Besides the fact that only a quarter of vernal pools were considered “significant,” Calhoun said the area of protection around the significant vernal pools as insufficient and the regulations gave landowners little incentive to report vernal pools on their property.

Finding the gaps of existing regulations

For years, Calhoun worked with scientists and researchers across disciplines to figure out how to fill the gaps in vernal pool conservation.

Jessica Jansujwicz, now a research assistant professor at the University of Maine, researched vernal pools as a graduate student.

“We started talking to individual landowners, and we did a lot of focus groups,” Jansujwicz said. “The landscape dominated by people, so you have to understand what people’s goals are.”

Jansujwicz said that many of the landowners had a “positive perspective” about vernal pools for the wildlife they attract and the educational opportunities they provide for kids. Other landowners filled in vernal pools on their properties, either inadvertently or intentionally to avoid mosquitoes and the stench from stagnant water.

A vernal pool in Lovell, Maine. Credit: Courtesy of Shannon Homola

“A lot of the benefits don’t come obvious to landowners,” Jansujwicz said.

Jansujwicz also noticed that some landowners were skeptical of the existing regulations.

“A lot of people were wary of creeping regulations that were taking away what they could do on their private property,” Jansujwicz said. “I think there was some misunderstanding of the regulations coming from above.”

A radical new approach to conservation

To bring the conservation of vernal pools closer to the people, Calhoun’s researchers collaborated with a wide variety of agencies and organizations to develop the Special Resource Area Management Plan, or SAMP, for vernal pools in 2016.

“People were unhappy with a one-size-fits-all top-down approach,” Calhoun said. “We massaged it to come up with something at the local level.”

In addition to increasing the buffer around protected vernal pools and allowing local land trusts to assume their stewardship, the SAMP delegates the authority to regulate vernal pools to town governments instead of the Maine Department of Environmental Protection. The town of Topsham has already begun implementing the policy, while the town of Orono is still awaiting final approval from the DEP.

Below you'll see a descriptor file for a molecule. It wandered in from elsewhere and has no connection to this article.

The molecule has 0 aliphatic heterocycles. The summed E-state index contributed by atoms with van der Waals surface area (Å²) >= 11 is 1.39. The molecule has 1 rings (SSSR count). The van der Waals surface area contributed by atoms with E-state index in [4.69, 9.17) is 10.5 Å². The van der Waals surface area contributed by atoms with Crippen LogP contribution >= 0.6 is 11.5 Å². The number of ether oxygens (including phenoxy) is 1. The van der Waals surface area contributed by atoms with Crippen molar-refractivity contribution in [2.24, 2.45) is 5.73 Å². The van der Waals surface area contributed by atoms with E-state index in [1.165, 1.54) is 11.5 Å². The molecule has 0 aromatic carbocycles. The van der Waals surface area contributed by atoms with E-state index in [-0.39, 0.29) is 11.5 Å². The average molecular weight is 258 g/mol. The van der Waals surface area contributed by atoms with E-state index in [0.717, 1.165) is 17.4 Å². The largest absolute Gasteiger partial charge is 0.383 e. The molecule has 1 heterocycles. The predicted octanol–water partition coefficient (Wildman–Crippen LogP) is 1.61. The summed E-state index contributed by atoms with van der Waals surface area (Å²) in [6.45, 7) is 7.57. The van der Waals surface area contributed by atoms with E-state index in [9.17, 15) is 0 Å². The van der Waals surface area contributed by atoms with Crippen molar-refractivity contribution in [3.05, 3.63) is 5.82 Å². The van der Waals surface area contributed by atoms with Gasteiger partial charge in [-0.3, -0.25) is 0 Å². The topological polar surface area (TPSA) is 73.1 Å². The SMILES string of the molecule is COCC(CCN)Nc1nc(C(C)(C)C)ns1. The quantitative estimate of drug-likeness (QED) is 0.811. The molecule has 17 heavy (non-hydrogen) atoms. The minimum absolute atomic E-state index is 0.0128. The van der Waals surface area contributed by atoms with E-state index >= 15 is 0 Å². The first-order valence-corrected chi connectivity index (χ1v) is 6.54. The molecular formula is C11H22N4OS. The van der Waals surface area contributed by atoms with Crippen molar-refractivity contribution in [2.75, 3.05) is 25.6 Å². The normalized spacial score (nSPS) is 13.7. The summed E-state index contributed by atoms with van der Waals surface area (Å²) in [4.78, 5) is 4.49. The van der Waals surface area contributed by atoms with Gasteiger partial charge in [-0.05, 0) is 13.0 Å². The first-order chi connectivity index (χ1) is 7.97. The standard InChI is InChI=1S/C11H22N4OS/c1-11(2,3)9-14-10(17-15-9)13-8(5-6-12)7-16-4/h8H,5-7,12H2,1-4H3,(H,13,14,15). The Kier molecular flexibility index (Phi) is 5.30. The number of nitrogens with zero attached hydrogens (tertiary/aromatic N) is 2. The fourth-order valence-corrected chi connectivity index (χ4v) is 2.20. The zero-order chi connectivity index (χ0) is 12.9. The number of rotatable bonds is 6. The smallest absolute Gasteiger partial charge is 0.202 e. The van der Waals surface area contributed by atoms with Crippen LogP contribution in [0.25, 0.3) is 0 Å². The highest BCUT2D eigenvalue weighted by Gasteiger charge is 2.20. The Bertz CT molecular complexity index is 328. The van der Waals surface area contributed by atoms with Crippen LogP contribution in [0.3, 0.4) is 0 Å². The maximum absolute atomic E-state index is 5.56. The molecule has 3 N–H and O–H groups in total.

The local government can decide whether to allow developments near vernal pools in exchange for a fee, which goes toward protecting rural landscapes.

“This is both pro-development and pro-conservation,” said Evan Richert, a retired Orono town planner who helped design the SAMP. “Often, those two things are seen as in conflict with each other, but it doesn’t need to be this way.”

Richert said that in the past, developments in Orono have been halted when the presence of nearby vernal pools caught developers unaware.

The local government also evaluates vernal pools on private properties, and landowners can volunteer to protect pools in exchange for compensation.

“It’s been a long process because we wanted to make sure that we had a good inventory of vernal pools so landowners could be aware,” Richert said. “We didn’t want anybody to be surprised.”

Richert is optimistic that Orono will receive approval for the SAMP after their early April hearing.

“We think this voluntary approach bringing together development and conserving rural lands is really the best way to develop,” Richert said. “It’s a win-win situation.”

Most vernal pools in Maine are still protected through the NRPA and the effectiveness of the SAMP in Topsham and Orono remains to be seen, but Calhoun said there is already interest in implementing the policy in other Maine towns and throughout New England.

Calhoun sees the potential of using the SAMP for landowner-friendly conservation in other rural areas in Maine as well.

“Certainly it is something that is relevant to Down East fisheries, aquaculture and shellfish fisheries,” Calhoun said. “That would be wonderful if we could do that.”